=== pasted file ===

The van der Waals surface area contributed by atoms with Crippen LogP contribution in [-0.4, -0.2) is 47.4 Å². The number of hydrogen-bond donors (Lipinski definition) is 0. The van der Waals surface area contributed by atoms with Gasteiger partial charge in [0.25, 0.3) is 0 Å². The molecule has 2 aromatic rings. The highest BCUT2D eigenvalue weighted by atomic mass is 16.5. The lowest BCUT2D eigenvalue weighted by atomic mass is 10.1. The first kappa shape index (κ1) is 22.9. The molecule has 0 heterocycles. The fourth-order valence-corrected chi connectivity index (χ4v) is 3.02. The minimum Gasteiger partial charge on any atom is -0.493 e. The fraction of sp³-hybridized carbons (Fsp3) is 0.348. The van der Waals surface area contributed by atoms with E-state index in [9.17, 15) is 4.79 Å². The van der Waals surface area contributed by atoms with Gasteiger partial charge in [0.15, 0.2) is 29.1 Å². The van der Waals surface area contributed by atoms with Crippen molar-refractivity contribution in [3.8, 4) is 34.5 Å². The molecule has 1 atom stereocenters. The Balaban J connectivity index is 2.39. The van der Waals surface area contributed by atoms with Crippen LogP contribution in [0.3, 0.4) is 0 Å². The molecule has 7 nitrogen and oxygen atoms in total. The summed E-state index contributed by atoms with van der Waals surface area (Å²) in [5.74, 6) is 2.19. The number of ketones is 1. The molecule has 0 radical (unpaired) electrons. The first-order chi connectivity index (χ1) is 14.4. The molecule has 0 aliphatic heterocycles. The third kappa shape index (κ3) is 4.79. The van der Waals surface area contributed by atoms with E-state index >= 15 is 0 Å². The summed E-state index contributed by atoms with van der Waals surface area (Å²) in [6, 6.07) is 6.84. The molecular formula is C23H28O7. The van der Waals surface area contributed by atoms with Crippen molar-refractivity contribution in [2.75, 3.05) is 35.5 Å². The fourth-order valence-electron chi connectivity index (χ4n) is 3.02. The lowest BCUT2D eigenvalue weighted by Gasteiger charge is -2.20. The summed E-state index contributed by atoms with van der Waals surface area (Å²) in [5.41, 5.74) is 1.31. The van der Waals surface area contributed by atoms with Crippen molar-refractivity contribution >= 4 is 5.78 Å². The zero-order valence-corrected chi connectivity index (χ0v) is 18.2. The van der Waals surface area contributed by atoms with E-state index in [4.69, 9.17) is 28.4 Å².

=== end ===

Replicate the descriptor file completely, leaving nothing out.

The van der Waals surface area contributed by atoms with Crippen LogP contribution in [-0.4, -0.2) is 47.4 Å². The number of hydrogen-bond donors (Lipinski definition) is 0. The van der Waals surface area contributed by atoms with Gasteiger partial charge in [0.25, 0.3) is 0 Å². The molecule has 2 aromatic rings. The highest BCUT2D eigenvalue weighted by atomic mass is 16.5. The lowest BCUT2D eigenvalue weighted by atomic mass is 10.1. The first kappa shape index (κ1) is 22.9. The molecule has 0 heterocycles. The fourth-order valence-corrected chi connectivity index (χ4v) is 3.02. The minimum Gasteiger partial charge on any atom is -0.493 e. The fraction of sp³-hybridized carbons (Fsp3) is 0.348. The van der Waals surface area contributed by atoms with E-state index in [9.17, 15) is 4.79 Å². The van der Waals surface area contributed by atoms with Gasteiger partial charge in [0.15, 0.2) is 29.1 Å². The van der Waals surface area contributed by atoms with Crippen molar-refractivity contribution in [3.8, 4) is 34.5 Å². The molecule has 1 atom stereocenters. The Balaban J connectivity index is 2.39. The van der Waals surface area contributed by atoms with Crippen LogP contribution in [0.3, 0.4) is 0 Å². The molecule has 7 nitrogen and oxygen atoms in total. The summed E-state index contributed by atoms with van der Waals surface area (Å²) in [5.74, 6) is 2.19. The number of ketones is 1. The molecule has 0 radical (unpaired) electrons. The first-order chi connectivity index (χ1) is 14.4. The molecule has 0 aliphatic heterocycles. The third kappa shape index (κ3) is 4.79. The van der Waals surface area contributed by atoms with E-state index >= 15 is 0 Å². The summed E-state index contributed by atoms with van der Waals surface area (Å²) in [6, 6.07) is 6.84. The molecular formula is C23H28O7. The van der Waals surface area contributed by atoms with Crippen molar-refractivity contribution in [2.75, 3.05) is 35.5 Å². The fourth-order valence-electron chi connectivity index (χ4n) is 3.02. The lowest BCUT2D eigenvalue weighted by Gasteiger charge is -2.20. The summed E-state index contributed by atoms with van der Waals surface area (Å²) in [5.41, 5.74) is 1.31. The van der Waals surface area contributed by atoms with Crippen molar-refractivity contribution >= 4 is 5.78 Å². The zero-order valence-corrected chi connectivity index (χ0v) is 18.2. The van der Waals surface area contributed by atoms with E-state index in [4.69, 9.17) is 28.4 Å².